I agree with SN2ed about picking a strategy and perfecting it. You're lucky that you have that one major weak area instead of multiple. Bring back your confidence, next look at that link on my previous post, then go back to work on passages but this time focusing more on the Author's viewpoint both during the reading of the passage and immediately afterwards (just before the questions).

:thumbup:You're in control. Confidence.:thumbup:
 

Oncoloman

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Hey baller, I've been following along with your struggles on the VR section. I also tend to have problems, but I've been able to keep my scores consistent at around 10 (with a very occasional 11). It seems like you may be reading the passage a little too quickly. You might try reading just a little slower (perhaps 3.5-4 minutes) to really grasp the idea of the passage and what the author is saying in each paragraph. Then, you won't need to refer back to the passage as much (only for detail questions, which is usually only 1-2 per passage).

I actually had the opposite problem of reading too slowly and then having to rush on the questions. Now I read each passage in about 4 minutes, constantly formulating the flow of the passage in my head and grasping the authors intent or argument.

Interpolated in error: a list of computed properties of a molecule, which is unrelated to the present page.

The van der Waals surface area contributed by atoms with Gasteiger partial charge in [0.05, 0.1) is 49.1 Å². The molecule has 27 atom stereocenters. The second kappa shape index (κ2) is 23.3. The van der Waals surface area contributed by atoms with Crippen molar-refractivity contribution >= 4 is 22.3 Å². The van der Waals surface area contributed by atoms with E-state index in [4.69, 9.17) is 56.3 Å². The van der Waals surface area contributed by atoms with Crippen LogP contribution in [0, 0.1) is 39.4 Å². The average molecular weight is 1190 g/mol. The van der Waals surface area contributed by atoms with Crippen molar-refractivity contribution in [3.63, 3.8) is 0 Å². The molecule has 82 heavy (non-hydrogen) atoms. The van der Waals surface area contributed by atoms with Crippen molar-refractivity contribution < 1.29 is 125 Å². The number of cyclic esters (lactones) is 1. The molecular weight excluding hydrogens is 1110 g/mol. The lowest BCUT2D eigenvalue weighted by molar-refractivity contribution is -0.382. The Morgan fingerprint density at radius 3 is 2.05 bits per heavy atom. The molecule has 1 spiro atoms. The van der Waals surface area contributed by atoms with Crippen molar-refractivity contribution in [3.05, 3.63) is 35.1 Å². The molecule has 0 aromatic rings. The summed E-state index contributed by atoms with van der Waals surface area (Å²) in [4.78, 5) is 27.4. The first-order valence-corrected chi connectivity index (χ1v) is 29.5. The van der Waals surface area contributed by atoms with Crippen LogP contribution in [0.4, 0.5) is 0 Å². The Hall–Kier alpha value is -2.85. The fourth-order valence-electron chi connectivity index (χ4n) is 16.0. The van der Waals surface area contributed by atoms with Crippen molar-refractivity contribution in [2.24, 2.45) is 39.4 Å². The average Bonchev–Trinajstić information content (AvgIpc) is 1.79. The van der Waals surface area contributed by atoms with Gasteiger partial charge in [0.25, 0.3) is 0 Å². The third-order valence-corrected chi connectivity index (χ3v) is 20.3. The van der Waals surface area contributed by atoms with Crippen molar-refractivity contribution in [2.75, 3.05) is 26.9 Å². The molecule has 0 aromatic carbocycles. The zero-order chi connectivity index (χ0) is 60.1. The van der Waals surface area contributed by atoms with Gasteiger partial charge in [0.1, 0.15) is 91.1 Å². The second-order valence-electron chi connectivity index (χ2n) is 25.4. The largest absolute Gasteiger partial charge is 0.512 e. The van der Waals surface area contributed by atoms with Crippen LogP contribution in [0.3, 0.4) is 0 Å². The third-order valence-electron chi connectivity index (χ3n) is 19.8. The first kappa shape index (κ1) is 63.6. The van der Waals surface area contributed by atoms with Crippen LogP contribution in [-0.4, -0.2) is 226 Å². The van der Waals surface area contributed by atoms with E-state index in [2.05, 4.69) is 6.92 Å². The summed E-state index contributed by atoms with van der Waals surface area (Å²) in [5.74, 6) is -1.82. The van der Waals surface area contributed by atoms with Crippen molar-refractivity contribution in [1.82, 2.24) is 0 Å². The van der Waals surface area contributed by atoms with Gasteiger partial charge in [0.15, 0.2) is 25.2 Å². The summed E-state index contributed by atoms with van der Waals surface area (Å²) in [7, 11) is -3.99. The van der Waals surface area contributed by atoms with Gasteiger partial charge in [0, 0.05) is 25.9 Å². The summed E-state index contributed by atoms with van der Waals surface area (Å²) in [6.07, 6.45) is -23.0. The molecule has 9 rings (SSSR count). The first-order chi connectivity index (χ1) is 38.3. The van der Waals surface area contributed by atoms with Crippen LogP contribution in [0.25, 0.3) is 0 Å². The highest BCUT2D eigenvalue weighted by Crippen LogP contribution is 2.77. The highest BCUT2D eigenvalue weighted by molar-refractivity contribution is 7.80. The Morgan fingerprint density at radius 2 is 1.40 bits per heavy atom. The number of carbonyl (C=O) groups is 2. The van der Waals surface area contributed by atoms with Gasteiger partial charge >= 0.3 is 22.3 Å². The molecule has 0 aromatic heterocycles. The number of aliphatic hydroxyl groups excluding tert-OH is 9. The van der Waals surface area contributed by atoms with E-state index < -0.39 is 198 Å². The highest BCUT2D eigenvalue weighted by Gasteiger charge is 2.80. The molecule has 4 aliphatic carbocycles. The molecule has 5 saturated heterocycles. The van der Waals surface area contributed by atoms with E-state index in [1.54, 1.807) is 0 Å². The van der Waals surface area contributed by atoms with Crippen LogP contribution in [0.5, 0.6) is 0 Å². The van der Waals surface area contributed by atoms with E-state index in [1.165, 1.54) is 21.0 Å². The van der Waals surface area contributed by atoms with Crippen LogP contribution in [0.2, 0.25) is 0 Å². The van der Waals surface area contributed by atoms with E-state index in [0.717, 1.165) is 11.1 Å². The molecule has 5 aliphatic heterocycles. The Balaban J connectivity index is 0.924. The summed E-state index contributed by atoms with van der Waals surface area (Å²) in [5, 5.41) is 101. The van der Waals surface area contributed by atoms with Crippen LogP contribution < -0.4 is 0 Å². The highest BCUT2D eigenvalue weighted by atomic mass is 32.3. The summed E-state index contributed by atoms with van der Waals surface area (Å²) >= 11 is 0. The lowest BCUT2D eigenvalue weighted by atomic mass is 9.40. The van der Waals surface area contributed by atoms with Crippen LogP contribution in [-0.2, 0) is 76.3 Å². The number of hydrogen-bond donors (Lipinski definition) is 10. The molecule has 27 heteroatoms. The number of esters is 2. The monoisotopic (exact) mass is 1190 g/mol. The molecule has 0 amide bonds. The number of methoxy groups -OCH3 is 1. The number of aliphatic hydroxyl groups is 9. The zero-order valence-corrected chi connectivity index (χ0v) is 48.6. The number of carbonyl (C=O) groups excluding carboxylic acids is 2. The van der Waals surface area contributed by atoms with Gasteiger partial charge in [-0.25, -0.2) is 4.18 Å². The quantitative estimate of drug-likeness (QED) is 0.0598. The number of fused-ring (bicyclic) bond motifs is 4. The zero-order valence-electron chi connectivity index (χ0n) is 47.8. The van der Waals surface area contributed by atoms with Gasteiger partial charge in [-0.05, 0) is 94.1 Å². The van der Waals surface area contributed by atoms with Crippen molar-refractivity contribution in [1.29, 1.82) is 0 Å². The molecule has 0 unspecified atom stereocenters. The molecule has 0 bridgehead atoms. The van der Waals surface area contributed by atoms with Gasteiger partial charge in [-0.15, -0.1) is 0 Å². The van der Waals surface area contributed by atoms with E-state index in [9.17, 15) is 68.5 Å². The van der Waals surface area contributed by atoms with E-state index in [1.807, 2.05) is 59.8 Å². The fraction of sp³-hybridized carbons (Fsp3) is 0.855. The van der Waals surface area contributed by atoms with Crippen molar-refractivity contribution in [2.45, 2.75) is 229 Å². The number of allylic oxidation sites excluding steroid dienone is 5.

If I see a word or name that I think may show up in one of the questions, I either take a mental note or quickly jot down where it was in the passage so I won't need to search for it later.

Anyway, it's really just a matter of trying different methods until you find one that works. Make sure you go over the AAMC explanations for the verbal, that seemed to help me a lot too.
Couldn't have said it any better
 

bigballer27

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I think going in and getting a sub-30 is to be avoided. As for passages... you got TBR.

Do you think it's your grasp of the content or the test-taking strategies that are holding you back?

i am doing well on the sciences, so its most likely not content its the test-taking strategies that might be messing me up